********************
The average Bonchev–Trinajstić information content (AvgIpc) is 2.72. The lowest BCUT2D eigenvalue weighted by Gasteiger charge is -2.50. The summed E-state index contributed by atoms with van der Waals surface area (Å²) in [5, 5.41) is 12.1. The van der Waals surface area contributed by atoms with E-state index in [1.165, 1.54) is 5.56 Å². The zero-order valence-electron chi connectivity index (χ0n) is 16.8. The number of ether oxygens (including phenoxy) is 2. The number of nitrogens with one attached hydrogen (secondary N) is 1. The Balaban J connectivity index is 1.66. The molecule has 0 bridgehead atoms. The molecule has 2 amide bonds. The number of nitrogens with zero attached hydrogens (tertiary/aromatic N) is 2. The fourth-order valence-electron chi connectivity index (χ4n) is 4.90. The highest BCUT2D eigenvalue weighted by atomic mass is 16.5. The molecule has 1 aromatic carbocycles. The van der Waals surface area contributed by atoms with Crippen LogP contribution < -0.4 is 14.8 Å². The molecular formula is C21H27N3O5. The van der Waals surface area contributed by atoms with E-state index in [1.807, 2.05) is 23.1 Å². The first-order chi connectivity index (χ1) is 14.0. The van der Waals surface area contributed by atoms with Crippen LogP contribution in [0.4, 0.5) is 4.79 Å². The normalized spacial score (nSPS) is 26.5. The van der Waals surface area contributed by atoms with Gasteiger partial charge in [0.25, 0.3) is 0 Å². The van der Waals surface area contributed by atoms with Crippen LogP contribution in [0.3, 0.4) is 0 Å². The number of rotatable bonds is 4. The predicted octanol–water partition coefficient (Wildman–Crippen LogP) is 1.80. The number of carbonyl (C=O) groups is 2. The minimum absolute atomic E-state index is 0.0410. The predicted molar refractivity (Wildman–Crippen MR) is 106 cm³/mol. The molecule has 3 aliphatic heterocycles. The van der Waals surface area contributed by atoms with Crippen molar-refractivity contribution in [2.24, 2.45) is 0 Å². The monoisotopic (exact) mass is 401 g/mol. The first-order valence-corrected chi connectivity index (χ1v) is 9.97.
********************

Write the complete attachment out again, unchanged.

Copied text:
The average Bonchev–Trinajstić information content (AvgIpc) is 2.72. The lowest BCUT2D eigenvalue weighted by Gasteiger charge is -2.50. The summed E-state index contributed by atoms with van der Waals surface area (Å²) in [5, 5.41) is 12.1. The van der Waals surface area contributed by atoms with E-state index in [1.165, 1.54) is 5.56 Å². The zero-order valence-electron chi connectivity index (χ0n) is 16.8. The number of ether oxygens (including phenoxy) is 2. The number of nitrogens with one attached hydrogen (secondary N) is 1. The Balaban J connectivity index is 1.66. The molecule has 0 bridgehead atoms. The molecule has 2 amide bonds. The number of nitrogens with zero attached hydrogens (tertiary/aromatic N) is 2. The fourth-order valence-electron chi connectivity index (χ4n) is 4.90. The highest BCUT2D eigenvalue weighted by atomic mass is 16.5. The molecule has 1 aromatic carbocycles. The van der Waals surface area contributed by atoms with Crippen LogP contribution < -0.4 is 14.8 Å². The molecular formula is C21H27N3O5. The van der Waals surface area contributed by atoms with E-state index in [1.807, 2.05) is 23.1 Å². The first-order chi connectivity index (χ1) is 14.0. The van der Waals surface area contributed by atoms with Crippen LogP contribution in [0.4, 0.5) is 4.79 Å². The normalized spacial score (nSPS) is 26.5. The van der Waals surface area contributed by atoms with Gasteiger partial charge in [0.25, 0.3) is 0 Å². The van der Waals surface area contributed by atoms with Crippen LogP contribution in [0.3, 0.4) is 0 Å². The number of rotatable bonds is 4. The predicted octanol–water partition coefficient (Wildman–Crippen LogP) is 1.80. The number of carbonyl (C=O) groups is 2. The minimum absolute atomic E-state index is 0.0410. The predicted molar refractivity (Wildman–Crippen MR) is 106 cm³/mol. The molecule has 3 aliphatic heterocycles. The van der Waals surface area contributed by atoms with Crippen molar-refractivity contribution in [2.24, 2.45) is 0 Å². The monoisotopic (exact) mass is 401 g/mol. The first-order valence-corrected chi connectivity index (χ1v) is 9.97.